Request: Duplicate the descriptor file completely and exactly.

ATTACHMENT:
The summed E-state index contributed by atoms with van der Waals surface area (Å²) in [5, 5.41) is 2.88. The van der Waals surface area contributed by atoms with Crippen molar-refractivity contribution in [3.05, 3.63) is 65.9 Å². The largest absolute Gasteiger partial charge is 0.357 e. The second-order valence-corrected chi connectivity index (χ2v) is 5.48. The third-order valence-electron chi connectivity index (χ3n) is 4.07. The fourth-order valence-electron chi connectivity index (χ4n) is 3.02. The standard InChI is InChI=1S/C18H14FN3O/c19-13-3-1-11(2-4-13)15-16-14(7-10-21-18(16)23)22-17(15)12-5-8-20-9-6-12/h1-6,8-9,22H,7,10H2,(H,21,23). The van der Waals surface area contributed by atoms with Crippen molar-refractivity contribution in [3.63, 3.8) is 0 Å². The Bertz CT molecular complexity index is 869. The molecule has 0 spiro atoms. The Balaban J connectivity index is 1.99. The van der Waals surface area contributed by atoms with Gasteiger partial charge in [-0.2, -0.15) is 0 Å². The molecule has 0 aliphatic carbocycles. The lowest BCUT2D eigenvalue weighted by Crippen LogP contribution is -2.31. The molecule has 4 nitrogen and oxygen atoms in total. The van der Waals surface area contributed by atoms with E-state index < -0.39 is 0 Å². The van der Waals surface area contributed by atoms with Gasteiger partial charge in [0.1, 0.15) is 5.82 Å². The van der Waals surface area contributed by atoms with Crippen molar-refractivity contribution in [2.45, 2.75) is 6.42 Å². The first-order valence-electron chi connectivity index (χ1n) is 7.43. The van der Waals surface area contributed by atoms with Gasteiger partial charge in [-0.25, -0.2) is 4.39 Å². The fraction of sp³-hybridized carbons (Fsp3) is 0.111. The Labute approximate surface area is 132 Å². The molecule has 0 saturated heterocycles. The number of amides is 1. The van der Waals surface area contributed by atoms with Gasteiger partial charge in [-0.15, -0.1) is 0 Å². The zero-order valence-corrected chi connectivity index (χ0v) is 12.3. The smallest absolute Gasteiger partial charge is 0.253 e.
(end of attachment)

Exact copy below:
The summed E-state index contributed by atoms with van der Waals surface area (Å²) in [5, 5.41) is 2.88. The van der Waals surface area contributed by atoms with Crippen molar-refractivity contribution in [3.05, 3.63) is 65.9 Å². The largest absolute Gasteiger partial charge is 0.357 e. The second-order valence-corrected chi connectivity index (χ2v) is 5.48. The third-order valence-electron chi connectivity index (χ3n) is 4.07. The fourth-order valence-electron chi connectivity index (χ4n) is 3.02. The standard InChI is InChI=1S/C18H14FN3O/c19-13-3-1-11(2-4-13)15-16-14(7-10-21-18(16)23)22-17(15)12-5-8-20-9-6-12/h1-6,8-9,22H,7,10H2,(H,21,23). The van der Waals surface area contributed by atoms with Crippen molar-refractivity contribution in [3.63, 3.8) is 0 Å². The Bertz CT molecular complexity index is 869. The molecule has 0 spiro atoms. The Balaban J connectivity index is 1.99. The van der Waals surface area contributed by atoms with Gasteiger partial charge in [-0.2, -0.15) is 0 Å². The molecule has 0 aliphatic carbocycles. The lowest BCUT2D eigenvalue weighted by Crippen LogP contribution is -2.31. The molecule has 4 nitrogen and oxygen atoms in total. The van der Waals surface area contributed by atoms with E-state index < -0.39 is 0 Å². The van der Waals surface area contributed by atoms with Gasteiger partial charge in [0.1, 0.15) is 5.82 Å². The van der Waals surface area contributed by atoms with Crippen molar-refractivity contribution in [2.45, 2.75) is 6.42 Å². The first-order valence-electron chi connectivity index (χ1n) is 7.43. The van der Waals surface area contributed by atoms with Gasteiger partial charge in [-0.25, -0.2) is 4.39 Å². The fraction of sp³-hybridized carbons (Fsp3) is 0.111. The Labute approximate surface area is 132 Å². The molecule has 0 saturated heterocycles. The number of amides is 1. The van der Waals surface area contributed by atoms with Gasteiger partial charge in [-0.15, -0.1) is 0 Å². The zero-order valence-corrected chi connectivity index (χ0v) is 12.3. The smallest absolute Gasteiger partial charge is 0.253 e.